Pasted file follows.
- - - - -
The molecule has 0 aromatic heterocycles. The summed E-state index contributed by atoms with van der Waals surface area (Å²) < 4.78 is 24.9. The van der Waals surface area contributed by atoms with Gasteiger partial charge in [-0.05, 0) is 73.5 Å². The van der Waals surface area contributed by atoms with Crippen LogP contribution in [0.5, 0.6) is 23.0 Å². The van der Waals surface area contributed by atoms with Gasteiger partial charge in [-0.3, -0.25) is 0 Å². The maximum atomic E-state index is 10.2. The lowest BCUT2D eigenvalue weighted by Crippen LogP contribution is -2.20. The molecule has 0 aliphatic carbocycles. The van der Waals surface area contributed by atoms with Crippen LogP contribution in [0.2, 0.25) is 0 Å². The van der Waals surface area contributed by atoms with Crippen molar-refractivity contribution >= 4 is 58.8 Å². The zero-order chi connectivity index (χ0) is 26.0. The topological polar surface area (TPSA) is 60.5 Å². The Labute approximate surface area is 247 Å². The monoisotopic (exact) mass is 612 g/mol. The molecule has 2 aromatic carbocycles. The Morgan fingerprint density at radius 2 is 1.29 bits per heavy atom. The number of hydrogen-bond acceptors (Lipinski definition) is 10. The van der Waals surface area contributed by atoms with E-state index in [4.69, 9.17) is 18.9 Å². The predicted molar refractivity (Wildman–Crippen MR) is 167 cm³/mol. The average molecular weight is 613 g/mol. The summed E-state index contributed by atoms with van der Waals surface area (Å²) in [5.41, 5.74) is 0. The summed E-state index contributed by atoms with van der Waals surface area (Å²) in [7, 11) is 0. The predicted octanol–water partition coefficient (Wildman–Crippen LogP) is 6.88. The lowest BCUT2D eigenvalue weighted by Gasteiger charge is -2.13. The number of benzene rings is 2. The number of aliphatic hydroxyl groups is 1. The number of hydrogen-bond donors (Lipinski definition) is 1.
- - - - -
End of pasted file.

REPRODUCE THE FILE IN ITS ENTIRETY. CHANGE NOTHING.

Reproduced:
The molecule has 0 aromatic heterocycles. The summed E-state index contributed by atoms with van der Waals surface area (Å²) < 4.78 is 24.9. The van der Waals surface area contributed by atoms with Gasteiger partial charge in [-0.05, 0) is 73.5 Å². The van der Waals surface area contributed by atoms with Crippen LogP contribution in [0.5, 0.6) is 23.0 Å². The van der Waals surface area contributed by atoms with Gasteiger partial charge in [-0.3, -0.25) is 0 Å². The maximum atomic E-state index is 10.2. The lowest BCUT2D eigenvalue weighted by Crippen LogP contribution is -2.20. The molecule has 0 aliphatic carbocycles. The van der Waals surface area contributed by atoms with Crippen LogP contribution in [0.2, 0.25) is 0 Å². The van der Waals surface area contributed by atoms with Crippen molar-refractivity contribution >= 4 is 58.8 Å². The zero-order chi connectivity index (χ0) is 26.0. The topological polar surface area (TPSA) is 60.5 Å². The Labute approximate surface area is 247 Å². The monoisotopic (exact) mass is 612 g/mol. The molecule has 2 aromatic carbocycles. The Morgan fingerprint density at radius 2 is 1.29 bits per heavy atom. The number of hydrogen-bond acceptors (Lipinski definition) is 10. The van der Waals surface area contributed by atoms with E-state index in [4.69, 9.17) is 18.9 Å². The predicted molar refractivity (Wildman–Crippen MR) is 167 cm³/mol. The average molecular weight is 613 g/mol. The summed E-state index contributed by atoms with van der Waals surface area (Å²) in [5.41, 5.74) is 0. The summed E-state index contributed by atoms with van der Waals surface area (Å²) in [7, 11) is 0. The predicted octanol–water partition coefficient (Wildman–Crippen LogP) is 6.88. The lowest BCUT2D eigenvalue weighted by Gasteiger charge is -2.13. The number of benzene rings is 2. The number of aliphatic hydroxyl groups is 1. The number of hydrogen-bond donors (Lipinski definition) is 1.